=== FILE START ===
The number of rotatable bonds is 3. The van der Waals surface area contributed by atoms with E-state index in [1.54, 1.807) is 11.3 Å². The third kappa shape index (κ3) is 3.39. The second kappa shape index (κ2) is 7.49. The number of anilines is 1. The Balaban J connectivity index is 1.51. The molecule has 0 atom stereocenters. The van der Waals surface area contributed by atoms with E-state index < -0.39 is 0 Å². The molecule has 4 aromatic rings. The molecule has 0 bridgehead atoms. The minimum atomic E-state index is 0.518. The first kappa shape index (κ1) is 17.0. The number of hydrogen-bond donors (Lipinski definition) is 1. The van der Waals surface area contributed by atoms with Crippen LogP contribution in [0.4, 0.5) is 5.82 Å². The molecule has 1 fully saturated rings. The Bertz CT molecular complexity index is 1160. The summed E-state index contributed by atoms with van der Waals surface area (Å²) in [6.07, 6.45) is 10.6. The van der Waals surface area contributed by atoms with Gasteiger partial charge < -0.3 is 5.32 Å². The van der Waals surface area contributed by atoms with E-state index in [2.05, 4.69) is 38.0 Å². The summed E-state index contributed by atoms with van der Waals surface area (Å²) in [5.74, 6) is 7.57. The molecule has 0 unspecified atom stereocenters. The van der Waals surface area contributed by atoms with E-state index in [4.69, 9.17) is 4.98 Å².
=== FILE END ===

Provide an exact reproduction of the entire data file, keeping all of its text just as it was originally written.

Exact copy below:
The number of rotatable bonds is 3. The van der Waals surface area contributed by atoms with E-state index in [1.54, 1.807) is 11.3 Å². The third kappa shape index (κ3) is 3.39. The second kappa shape index (κ2) is 7.49. The number of anilines is 1. The Balaban J connectivity index is 1.51. The molecule has 0 atom stereocenters. The van der Waals surface area contributed by atoms with E-state index < -0.39 is 0 Å². The molecule has 4 aromatic rings. The molecule has 0 bridgehead atoms. The minimum atomic E-state index is 0.518. The first kappa shape index (κ1) is 17.0. The number of hydrogen-bond donors (Lipinski definition) is 1. The van der Waals surface area contributed by atoms with Crippen LogP contribution in [0.4, 0.5) is 5.82 Å². The molecule has 1 fully saturated rings. The Bertz CT molecular complexity index is 1160. The summed E-state index contributed by atoms with van der Waals surface area (Å²) in [6.07, 6.45) is 10.6. The van der Waals surface area contributed by atoms with Gasteiger partial charge < -0.3 is 5.32 Å². The van der Waals surface area contributed by atoms with E-state index in [2.05, 4.69) is 38.0 Å². The summed E-state index contributed by atoms with van der Waals surface area (Å²) in [5.74, 6) is 7.57. The molecule has 0 unspecified atom stereocenters. The van der Waals surface area contributed by atoms with E-state index in [4.69, 9.17) is 4.98 Å².